Schloss Aigen Palace: Castle in Salzburg′s South
Schloss Aigen is a palace or castle in the south of Salzburg, in the district of the same name (Aigen). It is private property and in principle not open to the general public, but its church is a popular wedding venue and the parks around it are highly appreciated by locals as a recreational area.
Schloss Aigen Palace is situated right at the base of Mount Gaisberg, which adds to its appeal - alongside with a well-known restaurant in one of the former administrative buildings of Schloss Aigen. The extensive parks of Schloss Aigen are not as well-kept as they used to be, but the romantic landscape with a waterfall and gorge is still a good justification for a little walk there.
Since 1921, the castle is owned by the Counts von Revertera, descendants of the once noble family still own it today; alas, they don′t live there, since the castle itself is in somewhat bad shape.
History of Schloss Aigen & its Park
Historically, Schloss Aigen Palace has first made its appearance in written documents in 1402 as an agricultural facility that belonged to the Domkapitel (the "board of directors" of the diocese). It changed owners a few times until the local nobleman Levin von Mortaigne purchased the farmhouse and the associated land in 1614. The transformed it from an agricultural facility into a rural chateaux with extensive parks.
The water falls and springs of Schloss Aigen were first mentioned in the 16th century; in the Baroque age, they were among the most famous springs of Salzburg and rivalled the significance of spa towns such as Bad Gastein with its Gasteiner Wildbad. The springs were said to have medical properties. In the early 17th century, the fame of the springs slowly faded out.
After the death of the last Montaigne in 1647, there were several changes in ownership: First the Knights von Prankh owned Schloss Aigen; then Count Johann Josef von Kuenburg bought the property in 1673; Franz Josef Waldherr gained ownership over the castle in 1727.
The Peak Era of Schloss Aigen Castle
With Franz Josef Waldherr, Schloss Aigen saw its glorious peak: He had the parks re-developed into a landscape garden that was the base for what you see today. Basil von Amman was the next owner and continued the development of the garden by building all sorts of follies: Little temples, grottos, benches. Typical features for the then still modern and new landscape gardens of the late Baroque age. Another typical feature for this age was the emergence of secret societies and Gnostic orders.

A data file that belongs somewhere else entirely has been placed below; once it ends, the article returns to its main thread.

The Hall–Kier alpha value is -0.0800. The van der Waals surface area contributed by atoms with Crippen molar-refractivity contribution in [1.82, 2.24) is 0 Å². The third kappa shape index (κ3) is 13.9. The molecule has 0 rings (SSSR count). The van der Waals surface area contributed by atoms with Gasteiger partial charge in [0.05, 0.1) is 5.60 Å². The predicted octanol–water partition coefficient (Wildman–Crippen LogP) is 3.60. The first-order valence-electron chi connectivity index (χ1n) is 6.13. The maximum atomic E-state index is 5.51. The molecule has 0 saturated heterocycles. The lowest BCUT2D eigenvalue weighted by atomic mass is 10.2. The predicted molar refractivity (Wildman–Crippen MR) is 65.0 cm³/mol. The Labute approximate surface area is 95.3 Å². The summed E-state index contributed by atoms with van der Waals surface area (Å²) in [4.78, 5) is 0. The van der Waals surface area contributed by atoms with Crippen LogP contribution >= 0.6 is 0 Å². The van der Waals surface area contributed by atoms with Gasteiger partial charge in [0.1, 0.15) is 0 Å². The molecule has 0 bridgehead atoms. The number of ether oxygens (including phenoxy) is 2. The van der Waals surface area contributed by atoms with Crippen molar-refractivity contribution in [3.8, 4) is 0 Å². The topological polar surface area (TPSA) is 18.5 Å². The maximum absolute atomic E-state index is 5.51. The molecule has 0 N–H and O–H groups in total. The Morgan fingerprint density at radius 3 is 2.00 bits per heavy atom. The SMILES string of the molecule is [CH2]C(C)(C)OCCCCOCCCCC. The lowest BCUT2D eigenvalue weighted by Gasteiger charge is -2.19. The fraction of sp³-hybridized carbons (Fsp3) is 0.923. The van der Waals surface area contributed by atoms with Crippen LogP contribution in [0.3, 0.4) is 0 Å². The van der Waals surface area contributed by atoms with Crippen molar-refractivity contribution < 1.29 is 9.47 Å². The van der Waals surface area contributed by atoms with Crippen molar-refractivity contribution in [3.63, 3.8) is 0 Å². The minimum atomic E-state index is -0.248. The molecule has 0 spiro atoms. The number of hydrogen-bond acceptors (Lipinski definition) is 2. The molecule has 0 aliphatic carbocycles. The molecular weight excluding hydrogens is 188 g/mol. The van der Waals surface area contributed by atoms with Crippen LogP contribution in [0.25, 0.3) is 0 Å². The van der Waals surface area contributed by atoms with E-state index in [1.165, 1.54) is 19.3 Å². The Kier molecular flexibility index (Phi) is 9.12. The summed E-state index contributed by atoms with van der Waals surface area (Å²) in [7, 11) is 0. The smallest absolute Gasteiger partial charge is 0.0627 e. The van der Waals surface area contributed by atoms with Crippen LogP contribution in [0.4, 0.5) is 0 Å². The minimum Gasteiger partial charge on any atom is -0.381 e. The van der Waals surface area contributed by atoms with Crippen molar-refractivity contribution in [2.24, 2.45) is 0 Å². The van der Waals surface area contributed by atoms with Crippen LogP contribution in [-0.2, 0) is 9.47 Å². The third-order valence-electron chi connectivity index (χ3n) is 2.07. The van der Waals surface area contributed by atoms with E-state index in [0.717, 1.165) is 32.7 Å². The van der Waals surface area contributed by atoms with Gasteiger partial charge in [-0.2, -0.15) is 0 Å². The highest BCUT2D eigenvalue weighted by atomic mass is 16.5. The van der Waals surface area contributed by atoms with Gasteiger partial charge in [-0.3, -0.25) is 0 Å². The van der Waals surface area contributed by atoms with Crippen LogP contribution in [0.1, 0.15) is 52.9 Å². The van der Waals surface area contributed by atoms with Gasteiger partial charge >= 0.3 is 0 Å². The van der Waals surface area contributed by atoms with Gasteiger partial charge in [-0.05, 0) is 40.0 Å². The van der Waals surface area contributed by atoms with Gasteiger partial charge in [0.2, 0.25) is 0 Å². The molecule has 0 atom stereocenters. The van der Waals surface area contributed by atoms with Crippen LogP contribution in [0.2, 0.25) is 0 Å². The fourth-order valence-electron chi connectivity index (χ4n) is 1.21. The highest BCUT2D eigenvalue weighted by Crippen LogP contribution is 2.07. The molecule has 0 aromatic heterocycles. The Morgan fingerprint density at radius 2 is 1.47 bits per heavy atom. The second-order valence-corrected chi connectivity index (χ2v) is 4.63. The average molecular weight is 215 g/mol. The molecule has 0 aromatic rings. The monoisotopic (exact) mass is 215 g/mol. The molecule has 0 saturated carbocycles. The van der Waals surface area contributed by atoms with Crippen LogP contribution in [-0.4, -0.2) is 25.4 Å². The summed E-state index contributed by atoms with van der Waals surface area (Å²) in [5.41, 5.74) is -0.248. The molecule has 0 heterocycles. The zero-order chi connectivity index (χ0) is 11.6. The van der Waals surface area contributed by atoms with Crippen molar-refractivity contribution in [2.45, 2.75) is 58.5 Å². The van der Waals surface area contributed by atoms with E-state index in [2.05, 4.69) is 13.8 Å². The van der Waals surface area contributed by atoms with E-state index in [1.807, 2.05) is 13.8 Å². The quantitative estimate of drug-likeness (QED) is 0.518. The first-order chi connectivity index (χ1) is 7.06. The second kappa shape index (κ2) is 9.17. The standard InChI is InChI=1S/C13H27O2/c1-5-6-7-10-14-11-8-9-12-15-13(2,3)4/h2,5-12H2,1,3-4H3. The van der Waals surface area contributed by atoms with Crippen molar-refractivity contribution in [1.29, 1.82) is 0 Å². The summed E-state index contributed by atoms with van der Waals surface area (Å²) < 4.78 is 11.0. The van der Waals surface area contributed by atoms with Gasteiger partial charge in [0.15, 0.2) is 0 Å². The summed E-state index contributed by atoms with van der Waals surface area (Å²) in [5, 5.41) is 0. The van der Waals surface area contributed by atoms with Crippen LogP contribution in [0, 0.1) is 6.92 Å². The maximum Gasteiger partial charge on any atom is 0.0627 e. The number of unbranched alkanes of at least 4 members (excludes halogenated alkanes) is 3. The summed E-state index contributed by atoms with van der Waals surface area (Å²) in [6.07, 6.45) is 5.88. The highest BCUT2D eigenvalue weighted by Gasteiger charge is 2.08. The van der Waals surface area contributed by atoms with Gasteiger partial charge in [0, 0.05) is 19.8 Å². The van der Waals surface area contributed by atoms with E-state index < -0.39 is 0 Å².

One of these orders, the Illuminati (recently brought to fame again via a popular novel by Dan Brown), made the parks of Schloss Aigen their regional headquarter and secret assembly place. Regardless of what the da Vinci Code tells you or how Gnostic/pseudo-religious these societies presented themselves, their had primarily a political agenda in the spirit of enlightenment. Thus, they were not very popular with conservative rulers, such as the Prince Archbishop of Salzburg or most of the Habsburg Family.
What followed was another series of owners, each of whom added bits and pieces to the parks of Schloss Aigen: Willibald Wolfegg ("anglicised" the park in 1780); Count Hieronymus von Lodron; Prince Ernst von Schwarzenberg. By the 19th century, the parks of Schloss Aigen were among the most famous landscape gardens in Europe; King Ludwig I liked them so much that he wrote poems about them.
Schloss Aigen & the parks since 1921
The Revertera family, who purchased the palace in 1921, was almost continuous owner since then; only during the Nazi rule and just after the war, Schloss Aigen served first as a base for the Reichsarbeitsdienst (a compulsory Nazi youth labour program) and later as an educational facility for the German Red Cross; until 1948, the Halleiner Schulschwestern nuns lived here before they purchased Schloss Emsburg at the Hellbrunner Allee.
Both palace and parks have seen better days; the turbulent history and frequent change of owners especially until 1921 are responsible for the wild mix of styles that you will find, ranging from early Baroque to Rococo, Classicism, Biedermeier (sort of a Central European Regency) and Historicism.
Nonetheless, we consider Schloss Aigen a good place for half-a-day-trips in case you spend an extended period of time in Salzburg and you want to explore some nature in the immediate surroundings. You can easily get there either by bicycle or city busses.
Hidden Treasures of Salzburg
Salzburg Province on Schloss Aigen
German Wikipedia on Schloss Aigen
Website of the Restaurant at Schloss Aigen